This book was gifted to me by a friend. I shelved the book as to-be-read for a long time, knowing I’d not be able to read it properly. But I felt it was time that I brought it out from the back of my shelf and read it.
Dr. Alice Howland is a renowned expert in linguistics, and a cognitive psychology professor at Harvard. She has three grown up children, and a satisfying marriage. Her life seems to be on track, but then again, life has its twists and turns. She starts experiencing fleeting forgetfulness and disorientation. At first, she attributes those symptoms to normal aging and menopause. It’s not very unusual after all. But when the symptoms persist, and seem to be worsening, she consults a neurologist who confirms a fear – that she has Early Onset Alzheimer’s Disease. That turns her life on its head. With no cure or treatment available to treat the condition successfully, Alice struggles to find meaning and purpose in life.
How do I review this book, when reading it itself has been difficult? Then again, that can be because of the author. It’s hard to see someone struggle to find their identity, when much of their life, they’ve held their own. To read a story from that perspective was harder. It felt like I was reliving those memories that cannot quite be washed away. The narration is poignant, no doubt about that. But the author doesn’t have to do much to induce it. One can feel Alice’s struggle as the book moves from chapter to chapter, month to month. How her family copes with it is also brought out well. There’s a lot of drama, and that adds to Alice’s character. She aspires for greatness, and wants that quality to be in the character of the people she loves the most. I loved the speech that she delivers, and it was perhaps one of the best parts of the book. The book is quite powerful and pulls the reader into the mind of an Alzheimer’s patient. In a way, it’s terrifying too. Whether it makes more of an impact on a reader who has seen someone fall to such a disease is something I don’t know.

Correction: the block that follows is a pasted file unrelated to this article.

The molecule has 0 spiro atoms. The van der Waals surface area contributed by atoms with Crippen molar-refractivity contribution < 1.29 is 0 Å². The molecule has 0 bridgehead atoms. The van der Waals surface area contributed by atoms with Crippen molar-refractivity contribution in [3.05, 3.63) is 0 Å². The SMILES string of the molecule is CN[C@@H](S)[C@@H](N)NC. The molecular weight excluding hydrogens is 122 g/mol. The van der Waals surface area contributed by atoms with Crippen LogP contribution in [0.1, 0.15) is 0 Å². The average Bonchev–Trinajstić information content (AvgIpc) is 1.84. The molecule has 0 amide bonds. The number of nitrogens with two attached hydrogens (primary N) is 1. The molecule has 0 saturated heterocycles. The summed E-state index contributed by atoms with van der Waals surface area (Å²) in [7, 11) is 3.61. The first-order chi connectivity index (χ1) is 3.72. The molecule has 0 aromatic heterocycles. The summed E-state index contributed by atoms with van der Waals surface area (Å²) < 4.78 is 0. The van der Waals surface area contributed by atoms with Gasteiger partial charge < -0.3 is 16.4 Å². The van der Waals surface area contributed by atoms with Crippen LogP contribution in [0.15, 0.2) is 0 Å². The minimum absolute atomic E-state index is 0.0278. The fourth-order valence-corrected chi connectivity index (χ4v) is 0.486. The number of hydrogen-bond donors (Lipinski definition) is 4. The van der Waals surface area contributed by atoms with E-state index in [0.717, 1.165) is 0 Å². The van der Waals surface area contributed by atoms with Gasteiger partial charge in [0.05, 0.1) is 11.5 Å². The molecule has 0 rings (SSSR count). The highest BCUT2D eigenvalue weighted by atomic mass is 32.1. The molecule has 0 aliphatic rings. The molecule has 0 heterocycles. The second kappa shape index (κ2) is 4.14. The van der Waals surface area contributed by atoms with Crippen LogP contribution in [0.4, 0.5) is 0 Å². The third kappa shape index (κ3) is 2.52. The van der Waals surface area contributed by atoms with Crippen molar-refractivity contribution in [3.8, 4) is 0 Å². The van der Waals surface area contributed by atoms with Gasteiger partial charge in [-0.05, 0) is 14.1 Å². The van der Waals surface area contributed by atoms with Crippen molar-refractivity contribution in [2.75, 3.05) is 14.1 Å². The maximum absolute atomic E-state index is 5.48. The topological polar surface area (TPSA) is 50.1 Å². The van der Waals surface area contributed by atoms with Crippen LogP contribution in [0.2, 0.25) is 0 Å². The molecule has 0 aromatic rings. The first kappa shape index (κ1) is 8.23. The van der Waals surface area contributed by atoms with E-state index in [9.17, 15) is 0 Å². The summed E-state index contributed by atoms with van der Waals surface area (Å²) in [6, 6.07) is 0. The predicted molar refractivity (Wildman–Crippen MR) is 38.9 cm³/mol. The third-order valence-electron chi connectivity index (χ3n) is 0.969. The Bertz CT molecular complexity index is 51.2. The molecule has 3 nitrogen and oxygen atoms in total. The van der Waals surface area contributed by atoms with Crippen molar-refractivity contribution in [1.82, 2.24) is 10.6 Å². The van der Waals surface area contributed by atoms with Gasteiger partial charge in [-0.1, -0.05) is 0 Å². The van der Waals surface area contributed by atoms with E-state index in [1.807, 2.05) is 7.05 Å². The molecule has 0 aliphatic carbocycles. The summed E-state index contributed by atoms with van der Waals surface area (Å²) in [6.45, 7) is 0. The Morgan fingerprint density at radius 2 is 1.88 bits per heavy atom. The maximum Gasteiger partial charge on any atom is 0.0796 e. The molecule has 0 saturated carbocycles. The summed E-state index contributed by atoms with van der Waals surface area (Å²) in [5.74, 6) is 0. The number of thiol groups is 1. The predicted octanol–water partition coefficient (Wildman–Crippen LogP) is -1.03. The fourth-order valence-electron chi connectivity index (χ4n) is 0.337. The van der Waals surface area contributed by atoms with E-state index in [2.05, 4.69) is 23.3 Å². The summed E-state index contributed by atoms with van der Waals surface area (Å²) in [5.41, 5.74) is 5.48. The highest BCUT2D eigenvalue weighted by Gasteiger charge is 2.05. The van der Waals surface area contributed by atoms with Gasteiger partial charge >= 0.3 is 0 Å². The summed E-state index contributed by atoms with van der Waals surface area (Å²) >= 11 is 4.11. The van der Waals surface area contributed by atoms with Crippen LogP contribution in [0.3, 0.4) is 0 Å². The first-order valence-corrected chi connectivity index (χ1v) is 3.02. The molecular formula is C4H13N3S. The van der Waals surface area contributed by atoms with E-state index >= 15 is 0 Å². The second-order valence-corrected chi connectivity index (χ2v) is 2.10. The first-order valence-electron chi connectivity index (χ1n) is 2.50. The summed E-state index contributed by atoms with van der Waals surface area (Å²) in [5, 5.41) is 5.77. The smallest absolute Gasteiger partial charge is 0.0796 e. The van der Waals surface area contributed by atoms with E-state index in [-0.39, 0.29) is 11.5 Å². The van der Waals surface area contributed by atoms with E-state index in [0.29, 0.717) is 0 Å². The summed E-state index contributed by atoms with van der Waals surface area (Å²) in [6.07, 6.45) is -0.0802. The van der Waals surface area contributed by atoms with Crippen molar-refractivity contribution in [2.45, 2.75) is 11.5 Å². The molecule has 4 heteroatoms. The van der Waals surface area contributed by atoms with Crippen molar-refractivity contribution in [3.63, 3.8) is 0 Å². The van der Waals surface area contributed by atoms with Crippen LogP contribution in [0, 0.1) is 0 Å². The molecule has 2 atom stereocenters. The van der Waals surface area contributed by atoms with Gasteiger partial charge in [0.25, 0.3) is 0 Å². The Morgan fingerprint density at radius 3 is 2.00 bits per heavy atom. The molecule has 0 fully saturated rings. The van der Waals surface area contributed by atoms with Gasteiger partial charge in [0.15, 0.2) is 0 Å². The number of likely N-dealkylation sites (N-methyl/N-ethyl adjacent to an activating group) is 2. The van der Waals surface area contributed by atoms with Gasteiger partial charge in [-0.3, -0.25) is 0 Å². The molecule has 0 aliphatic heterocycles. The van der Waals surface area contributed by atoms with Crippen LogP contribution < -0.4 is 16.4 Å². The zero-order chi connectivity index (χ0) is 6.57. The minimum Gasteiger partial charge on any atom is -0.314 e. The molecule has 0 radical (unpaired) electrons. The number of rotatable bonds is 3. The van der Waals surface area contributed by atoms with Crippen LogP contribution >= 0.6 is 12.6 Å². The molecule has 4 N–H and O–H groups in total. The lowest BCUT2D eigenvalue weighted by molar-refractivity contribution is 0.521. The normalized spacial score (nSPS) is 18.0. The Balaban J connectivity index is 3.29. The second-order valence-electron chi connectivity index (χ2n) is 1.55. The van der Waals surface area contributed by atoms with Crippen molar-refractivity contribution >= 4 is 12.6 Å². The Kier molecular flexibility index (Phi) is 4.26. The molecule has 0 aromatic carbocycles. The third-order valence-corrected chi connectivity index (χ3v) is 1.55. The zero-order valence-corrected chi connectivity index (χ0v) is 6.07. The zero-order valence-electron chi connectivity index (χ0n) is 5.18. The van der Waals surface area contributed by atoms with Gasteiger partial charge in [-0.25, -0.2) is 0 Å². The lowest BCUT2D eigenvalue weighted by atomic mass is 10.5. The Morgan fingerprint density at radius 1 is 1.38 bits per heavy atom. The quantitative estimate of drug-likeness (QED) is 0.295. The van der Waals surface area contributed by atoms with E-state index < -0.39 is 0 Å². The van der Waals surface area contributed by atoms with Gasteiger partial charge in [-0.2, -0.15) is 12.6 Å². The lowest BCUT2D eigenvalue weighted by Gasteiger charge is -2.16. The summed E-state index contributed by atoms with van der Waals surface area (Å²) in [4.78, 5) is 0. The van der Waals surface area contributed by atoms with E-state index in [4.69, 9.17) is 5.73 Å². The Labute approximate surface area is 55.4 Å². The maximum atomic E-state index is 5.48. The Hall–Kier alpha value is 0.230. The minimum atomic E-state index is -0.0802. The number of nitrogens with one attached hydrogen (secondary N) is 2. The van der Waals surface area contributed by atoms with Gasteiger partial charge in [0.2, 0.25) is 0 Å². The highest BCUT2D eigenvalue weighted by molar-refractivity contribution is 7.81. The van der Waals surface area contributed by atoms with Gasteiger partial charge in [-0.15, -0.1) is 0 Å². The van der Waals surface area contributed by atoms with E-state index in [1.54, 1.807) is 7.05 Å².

Without memories to hold on to, and without having a sense of self too, it’s not easy to survive. That struggle is real, and this book brings that struggle to life. I’ve seen that struggle in person, and seen where it leads. For those reasons, I am not sure this is a book I’d pick up again anytime soon. I struggled through the hours I read this book for, but it was a struggle quite worth taking, I feel.
|Title: Still Alice|
|Author(s): Lisa Genova||Genre: Fiction|
|ISBN/ASIN: 9781471140822||Publisher: Simon and Schuster|
(© Vinay Leo R. @ A Bookworm’s Musing
14th January 2018)